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Edward Snowden‘s unprecedented exposure of U.S. technology companies’ close collaboration with national intelligence agencies, widely expected to damage the industry’s financial performance abroad, may actually end up helping.
Despite emphatic predictions of waning business prospects, some of the big Internet companies that the former National Security Agency contractor showed to be closely involved in gathering data on people overseas – such as Google Inc. and Facebook Inc. – say privately that they have felt little if any impact on their businesses. Insiders at companies that offer remote computing services known as cloud computing, including Amazon and Microsoft Corp, also say they are seeing no fallout.
Meanwhile, smaller U.S. companies offering encryption and related security services are seeing a jump in business overseas, along with an uptick in sales domestically as individuals and companies work harder to protect secrets.
last month, six technology trade groups wrote to the White House to urge reforms in the spy programs, citing what it called a “study” predicting a $35 billion cumulative shortfall by 2016 in the vital economic sector. That number, it turns out, was extrapolated from a security trade group’s survey of 207 non-U.S. members – and the group, the Cloud Security Alliance, had explicitly cautioned that its members weren’t representative of the entire industry.
The trade groups aren’t the only ones issuing dismal, and headline-grabbing, forecasts.
Forrester Research analyst James Staten wrote of the $35 billion figure: “We think this estimate is too low and could be as high as $180 billion, or a 25 percent hit to overall IT service provider revenues.”
Google employees told Reuters that the company has seen no significant impact on its business, and a person briefed on Microsoft’s business in Europe likewise said that company has had no issues. At Amazon, which was not named in Snowden’s documents but is seen as a likely victim because it is a top provider of cloud computing services, a spokeswoman said global demand “has never been greater.”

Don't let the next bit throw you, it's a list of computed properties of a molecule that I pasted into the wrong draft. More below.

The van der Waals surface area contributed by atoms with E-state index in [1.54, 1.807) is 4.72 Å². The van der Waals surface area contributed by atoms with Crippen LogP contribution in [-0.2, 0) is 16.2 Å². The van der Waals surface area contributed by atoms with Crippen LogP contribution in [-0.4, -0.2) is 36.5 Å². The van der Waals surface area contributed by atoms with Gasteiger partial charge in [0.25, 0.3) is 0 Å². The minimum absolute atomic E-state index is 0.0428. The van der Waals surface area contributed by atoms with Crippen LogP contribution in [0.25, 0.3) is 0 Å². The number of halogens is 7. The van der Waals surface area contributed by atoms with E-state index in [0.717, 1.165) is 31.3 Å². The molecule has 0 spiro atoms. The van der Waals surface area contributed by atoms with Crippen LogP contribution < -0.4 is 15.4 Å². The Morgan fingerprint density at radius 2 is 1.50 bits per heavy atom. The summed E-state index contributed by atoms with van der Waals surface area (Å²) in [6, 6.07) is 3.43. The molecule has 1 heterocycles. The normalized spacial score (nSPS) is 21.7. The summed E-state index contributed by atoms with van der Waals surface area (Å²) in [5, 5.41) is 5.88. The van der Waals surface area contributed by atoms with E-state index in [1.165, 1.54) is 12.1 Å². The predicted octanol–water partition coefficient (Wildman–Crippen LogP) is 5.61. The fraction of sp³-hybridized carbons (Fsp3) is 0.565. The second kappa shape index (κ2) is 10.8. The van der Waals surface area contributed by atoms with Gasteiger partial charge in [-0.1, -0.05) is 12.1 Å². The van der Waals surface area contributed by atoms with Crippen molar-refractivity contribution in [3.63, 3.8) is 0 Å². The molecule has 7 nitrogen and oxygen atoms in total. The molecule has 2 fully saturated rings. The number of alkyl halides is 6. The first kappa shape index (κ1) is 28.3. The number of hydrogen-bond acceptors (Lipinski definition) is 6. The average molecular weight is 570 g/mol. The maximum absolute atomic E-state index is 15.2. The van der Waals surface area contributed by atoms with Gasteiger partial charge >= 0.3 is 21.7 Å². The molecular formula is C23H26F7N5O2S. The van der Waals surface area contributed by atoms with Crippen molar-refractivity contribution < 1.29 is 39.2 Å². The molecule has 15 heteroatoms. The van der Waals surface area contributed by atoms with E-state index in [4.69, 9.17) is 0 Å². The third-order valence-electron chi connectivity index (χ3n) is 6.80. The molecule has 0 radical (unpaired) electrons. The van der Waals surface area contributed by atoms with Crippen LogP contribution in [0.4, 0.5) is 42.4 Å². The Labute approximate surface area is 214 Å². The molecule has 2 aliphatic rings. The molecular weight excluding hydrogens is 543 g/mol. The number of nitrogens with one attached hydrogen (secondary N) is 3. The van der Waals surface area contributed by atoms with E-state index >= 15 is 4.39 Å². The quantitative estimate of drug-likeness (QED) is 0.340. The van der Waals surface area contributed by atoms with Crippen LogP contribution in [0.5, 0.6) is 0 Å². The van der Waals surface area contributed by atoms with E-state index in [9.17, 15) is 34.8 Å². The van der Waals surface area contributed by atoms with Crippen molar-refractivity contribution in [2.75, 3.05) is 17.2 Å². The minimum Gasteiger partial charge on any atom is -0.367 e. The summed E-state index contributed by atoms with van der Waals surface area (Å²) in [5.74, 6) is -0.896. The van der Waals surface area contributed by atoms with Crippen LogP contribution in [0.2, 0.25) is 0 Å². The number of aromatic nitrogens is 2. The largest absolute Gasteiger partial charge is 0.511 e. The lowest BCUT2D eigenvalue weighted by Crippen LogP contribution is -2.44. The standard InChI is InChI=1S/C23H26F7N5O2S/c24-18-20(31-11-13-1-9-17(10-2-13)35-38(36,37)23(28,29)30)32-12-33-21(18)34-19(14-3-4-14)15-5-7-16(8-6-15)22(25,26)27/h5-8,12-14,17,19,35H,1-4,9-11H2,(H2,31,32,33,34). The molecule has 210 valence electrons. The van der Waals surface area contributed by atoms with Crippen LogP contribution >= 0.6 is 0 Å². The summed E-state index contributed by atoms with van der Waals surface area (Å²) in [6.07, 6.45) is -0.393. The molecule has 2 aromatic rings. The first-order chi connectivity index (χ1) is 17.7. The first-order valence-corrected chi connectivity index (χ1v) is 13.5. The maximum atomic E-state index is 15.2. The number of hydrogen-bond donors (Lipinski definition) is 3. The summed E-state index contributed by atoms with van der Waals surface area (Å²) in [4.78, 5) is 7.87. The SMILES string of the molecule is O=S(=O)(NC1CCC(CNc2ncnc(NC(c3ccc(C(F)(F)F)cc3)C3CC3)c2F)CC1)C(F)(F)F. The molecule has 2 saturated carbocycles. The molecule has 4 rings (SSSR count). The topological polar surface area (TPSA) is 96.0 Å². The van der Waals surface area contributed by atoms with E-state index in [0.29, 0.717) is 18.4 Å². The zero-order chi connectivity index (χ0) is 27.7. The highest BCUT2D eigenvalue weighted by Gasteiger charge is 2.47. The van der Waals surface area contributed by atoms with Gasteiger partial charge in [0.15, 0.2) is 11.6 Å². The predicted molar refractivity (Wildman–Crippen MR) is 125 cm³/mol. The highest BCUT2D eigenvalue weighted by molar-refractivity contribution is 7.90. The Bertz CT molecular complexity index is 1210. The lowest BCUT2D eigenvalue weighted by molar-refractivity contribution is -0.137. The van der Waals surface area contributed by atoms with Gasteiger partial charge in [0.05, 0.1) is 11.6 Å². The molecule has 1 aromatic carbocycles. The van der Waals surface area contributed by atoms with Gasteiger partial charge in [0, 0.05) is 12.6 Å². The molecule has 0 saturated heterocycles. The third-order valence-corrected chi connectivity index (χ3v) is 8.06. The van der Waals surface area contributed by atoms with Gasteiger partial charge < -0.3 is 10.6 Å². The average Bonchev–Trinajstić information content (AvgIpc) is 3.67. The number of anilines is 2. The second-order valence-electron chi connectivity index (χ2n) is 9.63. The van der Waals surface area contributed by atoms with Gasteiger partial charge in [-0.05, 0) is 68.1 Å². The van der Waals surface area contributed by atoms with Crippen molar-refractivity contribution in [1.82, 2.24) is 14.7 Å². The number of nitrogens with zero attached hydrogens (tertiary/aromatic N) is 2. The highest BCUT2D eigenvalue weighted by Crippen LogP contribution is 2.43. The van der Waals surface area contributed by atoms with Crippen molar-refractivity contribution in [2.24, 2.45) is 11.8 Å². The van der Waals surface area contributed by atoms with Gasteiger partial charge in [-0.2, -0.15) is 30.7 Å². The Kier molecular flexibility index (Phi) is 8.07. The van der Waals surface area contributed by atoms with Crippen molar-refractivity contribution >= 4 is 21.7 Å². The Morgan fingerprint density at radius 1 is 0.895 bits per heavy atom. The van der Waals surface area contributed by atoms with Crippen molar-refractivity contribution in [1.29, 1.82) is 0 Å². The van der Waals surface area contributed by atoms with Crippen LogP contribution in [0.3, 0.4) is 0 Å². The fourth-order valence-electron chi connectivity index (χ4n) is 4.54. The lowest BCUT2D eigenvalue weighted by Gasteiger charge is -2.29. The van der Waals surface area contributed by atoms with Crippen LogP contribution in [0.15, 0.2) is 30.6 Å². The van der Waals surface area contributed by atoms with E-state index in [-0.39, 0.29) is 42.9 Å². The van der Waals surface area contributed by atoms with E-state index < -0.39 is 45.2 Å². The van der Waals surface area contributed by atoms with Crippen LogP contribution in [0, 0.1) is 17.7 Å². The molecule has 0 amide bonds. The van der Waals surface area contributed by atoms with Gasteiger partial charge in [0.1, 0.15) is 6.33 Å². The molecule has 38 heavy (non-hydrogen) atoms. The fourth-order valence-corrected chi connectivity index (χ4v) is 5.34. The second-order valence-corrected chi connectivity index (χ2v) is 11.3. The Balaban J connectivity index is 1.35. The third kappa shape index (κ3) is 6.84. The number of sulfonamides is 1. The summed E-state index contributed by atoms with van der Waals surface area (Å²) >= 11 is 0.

There are multiple theories for why the business impact of the Snowden leaks has been so minimal.
One is that cloud customers have few good alternatives, since U.S. companies have most of the market and switching costs money.
Perhaps more convincing, Amazon, Microsoft and some others offer data centers in Europe with encryption that prevents significant hurdles to snooping by anyone including the service providers themselves and the U.S. agencies. Encryption, however, comes with drawbacks, making using the cloud more cumbersome
Another possibility is that tech-buying companies elsewhere believe that their own governments have scanning procedures that are every bit as invasive as the American programs. Some think it’s just a matter of time, however, before U.S. industry suffers significantly.
As for the upside, so far only a minority of people and businesses are tackling encryption on their own or moving to privacy-protecting Web browsers, but encryption is expected to get easier with more new entrants. Snowden himself said that strong encryption, applied correctly, was still reliable, even though the NSA has cracked or circumvented most of the ordinary, built-in security around Web email and financial transactions.
Some early adopters of encryption have senior jobs inside companies, and they could bring their habits to the office and eventually change the technology habits of the whole workplace, in the same way that executive fondness for iPhones and iPads prompted more companies to allow them access to corporate networks.
“Clients are now inquiring how they can protect their data overseas, what kinds of access the states might have and what controls or constraints they could put in with residency or encryption,” said Gartner researcher Lawrence Pingree, formerly chief security architect at PeopleSoft, later bought by Oracle.
Richard Stiennon, a security industry analyst and author, predicted that security spending will rise sharply.
A week ago, Google said it had intensified encryption of internal data flows after learning about NSA practices from Snowden’s files, and consultants are urging other big businesses to do the same.
Stiennon said that after more companies encrypt, the NSA and other agencies will spend more to break through, accelerating a lucrative cycle.
“They will start focusing on the encrypted data, because that’s where all the good stuff is,” Stiennon said.
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Source: Associated Press
Copyright 2013 Thomson Reuters.